Lawford Kidd's Blog

Lawford Kidd's injury solicitors' blog designed to cover all areas of the law relating to accident compensation claims, injury claims and no win no fee in Scotland.

Government response to cosmetic treatment report "too little, too late"

The Government's response to Sir Bruce Keogh's recommendations for overhauling the cosmetic treatment industry is welcome as far as it goes, but overall is ""too little, too late" according to the patient safety charity, Action against Medical Accidents (AvMA).

AvMA has had to advise and support people who have been harmed by sub-standard cosmetic treatment, and submitted evidence to Sir Bruce's review.

Whilst the Government has accepted the vast majority of Sir Bruce's report "in principle", it has not committed to full regulation of the industry or ensuring appropriate avenues for redress for patients who have been harmed.

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1484 Hits

Tougher penalties for health and safety breaches

A new approach to health and safety prosecutions has meant that employers who commit serious breaches of health and safety are now receiving much tougher penalties, according to a recent Government report.

Impact of Health and Safety Offences Act

The report covers the five years following the introduction of the Health and Safety Offences Act in 2009, which increased the maximum penalties the courts could impose for certain health and safety offences as a deterrent for would-be offenders.

In particular, the Act:

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1625 Hits

Study finds nighttime work can impact on health

A new study from the University of Surrey has highlighted the potential risk to worker health from shift work after it found that the daily rhythms of our genes are disrupted when sleep times shift.

Researchers placed twenty-two participants on a 28-hour day in a controlled environment without a natural light-dark cycle.  As a result, their sleep-wake cycle was delayed by four hours each day, until sleep occurred 12 hours out of sync with their brain clock and in the middle of what would have been their normal ‘daytime’. The team then collected blood samples to measure the participants’ rhythms of gene expression.

During this disruption of sleep timing, there was a six-fold reduction in the number of genes that displayed a circadian rhythm (a rhythm with an approximately 24 hour period). This included many regulators associated with transcription and translation, indicating widespread disruption to many biological processes.

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1209 Hits

Faculty has doubts over proposed legislation to reform FAIs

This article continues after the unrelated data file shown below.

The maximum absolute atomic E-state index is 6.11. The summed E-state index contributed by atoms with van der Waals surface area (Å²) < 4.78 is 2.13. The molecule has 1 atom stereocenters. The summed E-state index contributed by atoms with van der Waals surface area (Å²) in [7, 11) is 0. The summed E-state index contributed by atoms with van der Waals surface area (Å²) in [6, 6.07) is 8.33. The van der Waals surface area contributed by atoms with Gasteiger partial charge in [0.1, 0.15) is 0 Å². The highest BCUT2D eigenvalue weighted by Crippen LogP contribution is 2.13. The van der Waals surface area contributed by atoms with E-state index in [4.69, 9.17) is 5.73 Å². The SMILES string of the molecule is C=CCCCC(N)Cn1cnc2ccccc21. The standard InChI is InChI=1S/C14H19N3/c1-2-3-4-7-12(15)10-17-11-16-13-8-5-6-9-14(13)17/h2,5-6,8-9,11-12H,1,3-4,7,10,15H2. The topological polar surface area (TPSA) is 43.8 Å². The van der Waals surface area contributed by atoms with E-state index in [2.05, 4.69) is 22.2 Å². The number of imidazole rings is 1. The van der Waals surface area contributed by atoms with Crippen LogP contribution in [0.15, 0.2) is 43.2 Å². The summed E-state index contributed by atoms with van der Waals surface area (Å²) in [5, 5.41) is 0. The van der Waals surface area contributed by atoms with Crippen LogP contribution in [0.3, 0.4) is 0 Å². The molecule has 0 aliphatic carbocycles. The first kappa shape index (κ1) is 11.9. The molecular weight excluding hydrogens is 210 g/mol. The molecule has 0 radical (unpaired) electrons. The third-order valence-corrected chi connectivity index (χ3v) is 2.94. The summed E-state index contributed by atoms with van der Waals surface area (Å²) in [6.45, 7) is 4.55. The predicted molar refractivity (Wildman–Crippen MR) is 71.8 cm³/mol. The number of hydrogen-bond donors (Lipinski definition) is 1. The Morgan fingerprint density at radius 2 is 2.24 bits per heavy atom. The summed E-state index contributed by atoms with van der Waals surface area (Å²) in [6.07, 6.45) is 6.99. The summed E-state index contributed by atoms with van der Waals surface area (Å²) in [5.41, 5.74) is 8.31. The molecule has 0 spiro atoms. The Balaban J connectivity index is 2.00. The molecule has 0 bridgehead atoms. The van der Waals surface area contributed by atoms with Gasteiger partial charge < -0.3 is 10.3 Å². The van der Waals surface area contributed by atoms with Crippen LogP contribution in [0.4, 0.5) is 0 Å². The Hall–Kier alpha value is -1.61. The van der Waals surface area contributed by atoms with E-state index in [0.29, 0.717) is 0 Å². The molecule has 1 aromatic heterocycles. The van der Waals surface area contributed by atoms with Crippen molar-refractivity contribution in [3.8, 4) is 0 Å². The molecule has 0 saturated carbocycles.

The Faculty of Advocates has published details of its response to the consultation over the Inquiries into Deaths (Scotland) Bill, which has been proposed by MSP Patricia Ferguson to make reforms to the current system of fatal accident inquiries (FAIs).

In its response, the Faculty acknowledged that there was room for improvement in the current system, but warned that the proposed legislation could have a number of “unintended and unwelcome” consequences.

The Faculty said it did not support the proposal to extend the requirement for an FAI for a work-related death to include deaths caused by industrial disease. In its response it said:

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1614 Hits

Report into expenses and civil litigation funding

Sheriff Principal James Taylor has recently published his much anticipated report on the system of expenses and funding of civil litigation in Scotland. The report contains a number of recommendations for far-reaching changes to the current system, some of which relate directly to the personal injury claims process.

Background

The need for a review of expenses and funding of civil litigation in Scotland was initially highlighted by the then Lord Justice Clerk, the Rt. Hon. Lord Gill, in his report of the Scottish Civil Courts Review. The recommendation was taken up in March 2011 when Sheriff Principal Taylor, a member of the Board of the Scottish Civil Courts Review, was asked to conduct the review by the then Minister for Community Safety, Fergus Ewing MSP.

The Review was extensive, and included 57 meetings, a fact finding visit and a public consultation exercise. It has resulted in a report described by the Scottish Government as “thorough and meticulous,” which puts forward a number of radical and substantial changes to the current system, and sets out 85 recommendations to put these into practice.

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1640 Hits

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